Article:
Tanker shipping company Stena Bulk has announced a major investment in scrubber systems to be installed on sixteen of its vessels before the IMO’s new sulphur emissions cap deadline.
The company says the sixteen exhaust gas cleaning units will be installed on board 10 IMOIIMAXes, 5 Suezmaxes, and one of its standard MR vessels.
The systems represent a total investment of $55 million, including equipment, installation and time out of service. Stena Bulk estimates a payback period of between 1,5 and 2,5 years, which has already been secured by hedging the fuel spread, the company said.
By installing scrubbers on board, the ships to receive the scrubbers will comply with the upcoming IMO sulphur cap regulation, which starting 1 January 2020 will limit the sulphur content in fuel oil used on board vessels to a maximum of 0.50%, from 3.50% currently. As a result of the new regulation, the global shipping fleet is required to either install scrubbers on board or to use a more expensive compliant fuel with the maximum sulphur content of 0.50% (outside Emission Control Areas (ECAs)).
In its statement, Stena expressed concern over fuel availability in making its decision to opt for scrubbers.
“We evaluated the different options and came to the conclusion that for our business by installing scrubbers we will secure greater availability of fuel for our vessels and by so limit our exposure to not finding the right fuel around the world and by that stay flexible in our trading. Even doing so we know it will require some changes and probably massive challenges in the planning logistically. We will however prepare ourselves best possible so that we can secure at least the same level of support to our customers as today”, says Stena Bulk President & CEO Erik Hånell.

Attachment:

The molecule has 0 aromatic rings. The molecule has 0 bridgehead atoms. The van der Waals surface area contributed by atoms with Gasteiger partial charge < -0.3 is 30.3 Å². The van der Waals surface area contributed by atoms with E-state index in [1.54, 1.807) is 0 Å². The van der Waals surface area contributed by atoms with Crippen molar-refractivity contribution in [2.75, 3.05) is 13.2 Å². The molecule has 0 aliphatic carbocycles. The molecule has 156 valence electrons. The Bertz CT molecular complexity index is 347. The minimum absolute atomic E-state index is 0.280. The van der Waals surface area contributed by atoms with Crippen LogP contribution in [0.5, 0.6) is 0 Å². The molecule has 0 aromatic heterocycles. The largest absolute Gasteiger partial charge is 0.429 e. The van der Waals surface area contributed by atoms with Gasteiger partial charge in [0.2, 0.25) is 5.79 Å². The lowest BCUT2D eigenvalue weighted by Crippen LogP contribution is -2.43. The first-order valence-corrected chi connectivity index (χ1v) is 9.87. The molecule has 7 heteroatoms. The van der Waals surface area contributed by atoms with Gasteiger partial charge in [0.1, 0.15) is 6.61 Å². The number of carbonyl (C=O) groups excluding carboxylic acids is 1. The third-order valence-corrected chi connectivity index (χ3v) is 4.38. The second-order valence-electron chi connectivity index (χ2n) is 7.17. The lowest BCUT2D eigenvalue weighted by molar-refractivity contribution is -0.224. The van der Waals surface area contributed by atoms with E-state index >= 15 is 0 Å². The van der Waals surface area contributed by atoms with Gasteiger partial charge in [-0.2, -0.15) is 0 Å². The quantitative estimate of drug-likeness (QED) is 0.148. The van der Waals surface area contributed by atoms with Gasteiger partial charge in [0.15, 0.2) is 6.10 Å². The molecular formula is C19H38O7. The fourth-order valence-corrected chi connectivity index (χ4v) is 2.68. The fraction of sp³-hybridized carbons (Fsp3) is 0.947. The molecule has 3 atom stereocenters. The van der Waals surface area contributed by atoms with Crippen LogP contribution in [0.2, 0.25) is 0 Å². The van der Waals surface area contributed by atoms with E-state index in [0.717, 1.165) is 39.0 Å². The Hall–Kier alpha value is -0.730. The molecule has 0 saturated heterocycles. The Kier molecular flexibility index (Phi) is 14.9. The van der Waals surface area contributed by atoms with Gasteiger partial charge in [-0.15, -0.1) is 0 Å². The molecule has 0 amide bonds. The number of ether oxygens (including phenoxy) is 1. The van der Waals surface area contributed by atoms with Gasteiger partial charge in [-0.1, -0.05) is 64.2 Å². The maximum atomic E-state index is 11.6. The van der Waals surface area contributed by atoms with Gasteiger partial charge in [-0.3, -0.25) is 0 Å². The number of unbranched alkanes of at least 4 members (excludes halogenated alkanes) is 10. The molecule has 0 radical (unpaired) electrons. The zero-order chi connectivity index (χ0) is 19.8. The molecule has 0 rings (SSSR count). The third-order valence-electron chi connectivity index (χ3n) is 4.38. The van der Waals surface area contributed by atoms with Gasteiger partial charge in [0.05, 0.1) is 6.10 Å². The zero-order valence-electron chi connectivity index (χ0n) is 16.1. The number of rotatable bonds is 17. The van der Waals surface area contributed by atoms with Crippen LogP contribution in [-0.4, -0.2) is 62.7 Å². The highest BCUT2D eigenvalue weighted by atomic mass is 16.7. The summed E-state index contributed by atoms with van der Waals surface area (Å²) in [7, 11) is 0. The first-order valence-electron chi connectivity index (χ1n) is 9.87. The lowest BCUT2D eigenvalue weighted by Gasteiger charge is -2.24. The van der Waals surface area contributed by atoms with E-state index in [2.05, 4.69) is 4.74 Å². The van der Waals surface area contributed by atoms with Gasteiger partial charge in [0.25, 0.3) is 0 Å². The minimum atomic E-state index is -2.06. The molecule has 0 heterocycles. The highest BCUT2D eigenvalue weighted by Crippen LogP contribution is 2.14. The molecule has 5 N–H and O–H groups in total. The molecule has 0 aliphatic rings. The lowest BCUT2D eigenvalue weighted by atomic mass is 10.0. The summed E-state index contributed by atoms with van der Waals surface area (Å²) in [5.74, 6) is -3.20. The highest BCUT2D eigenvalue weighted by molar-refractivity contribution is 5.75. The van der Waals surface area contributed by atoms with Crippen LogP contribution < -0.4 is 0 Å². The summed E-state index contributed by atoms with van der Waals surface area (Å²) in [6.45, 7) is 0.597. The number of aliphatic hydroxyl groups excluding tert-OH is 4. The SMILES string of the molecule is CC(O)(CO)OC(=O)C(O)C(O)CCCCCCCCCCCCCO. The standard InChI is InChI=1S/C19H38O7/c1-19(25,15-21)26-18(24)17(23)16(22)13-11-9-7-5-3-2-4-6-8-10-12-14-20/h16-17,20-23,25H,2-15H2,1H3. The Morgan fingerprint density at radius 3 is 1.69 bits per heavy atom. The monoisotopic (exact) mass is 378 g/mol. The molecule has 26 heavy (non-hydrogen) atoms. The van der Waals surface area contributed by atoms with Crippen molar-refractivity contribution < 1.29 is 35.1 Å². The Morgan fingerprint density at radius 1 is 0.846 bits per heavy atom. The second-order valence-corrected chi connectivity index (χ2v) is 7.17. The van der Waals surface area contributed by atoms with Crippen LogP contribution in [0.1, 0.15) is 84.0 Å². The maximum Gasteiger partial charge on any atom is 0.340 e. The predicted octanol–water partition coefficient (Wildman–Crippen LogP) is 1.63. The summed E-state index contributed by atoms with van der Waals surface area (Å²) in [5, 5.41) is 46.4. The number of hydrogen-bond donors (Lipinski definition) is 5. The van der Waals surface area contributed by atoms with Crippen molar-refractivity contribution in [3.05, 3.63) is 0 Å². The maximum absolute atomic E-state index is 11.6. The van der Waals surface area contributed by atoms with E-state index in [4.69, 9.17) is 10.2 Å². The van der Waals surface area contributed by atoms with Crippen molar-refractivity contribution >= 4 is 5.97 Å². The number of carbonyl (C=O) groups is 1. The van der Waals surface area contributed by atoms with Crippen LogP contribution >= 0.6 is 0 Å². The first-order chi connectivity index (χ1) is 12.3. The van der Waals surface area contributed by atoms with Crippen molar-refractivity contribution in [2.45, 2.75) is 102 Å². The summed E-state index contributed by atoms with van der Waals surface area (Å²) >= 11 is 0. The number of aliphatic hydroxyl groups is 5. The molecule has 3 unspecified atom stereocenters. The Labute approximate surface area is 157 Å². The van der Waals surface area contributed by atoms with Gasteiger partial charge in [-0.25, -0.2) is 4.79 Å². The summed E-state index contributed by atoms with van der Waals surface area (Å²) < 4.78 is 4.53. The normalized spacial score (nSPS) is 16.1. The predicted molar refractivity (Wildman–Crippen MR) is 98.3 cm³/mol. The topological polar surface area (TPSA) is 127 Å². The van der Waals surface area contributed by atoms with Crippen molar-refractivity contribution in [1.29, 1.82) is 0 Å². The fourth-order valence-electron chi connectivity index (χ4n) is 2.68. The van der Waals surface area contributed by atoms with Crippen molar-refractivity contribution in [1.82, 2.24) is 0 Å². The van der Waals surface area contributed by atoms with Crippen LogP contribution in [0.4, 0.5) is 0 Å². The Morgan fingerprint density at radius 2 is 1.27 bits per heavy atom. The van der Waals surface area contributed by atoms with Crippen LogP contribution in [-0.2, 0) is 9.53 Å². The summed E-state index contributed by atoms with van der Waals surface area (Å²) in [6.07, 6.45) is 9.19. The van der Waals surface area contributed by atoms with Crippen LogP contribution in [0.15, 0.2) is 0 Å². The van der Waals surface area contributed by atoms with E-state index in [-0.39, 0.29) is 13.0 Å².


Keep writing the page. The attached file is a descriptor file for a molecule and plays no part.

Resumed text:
Stena Bulk says the scrubbers to be installed are Open-Loop Hybrid Ready with Water Cleaning, which not only removes the sulfur but also particles from the exhaust.
Open loop systems continue to make up the bulk of exhaust gas cleaning system installations despite their use being banned by some ports around the world, including the bunker hub of Singapore and the Port of Fujairah in the UAE.
Stena Bulk controls a fleet of about 107 vessels, according to its website.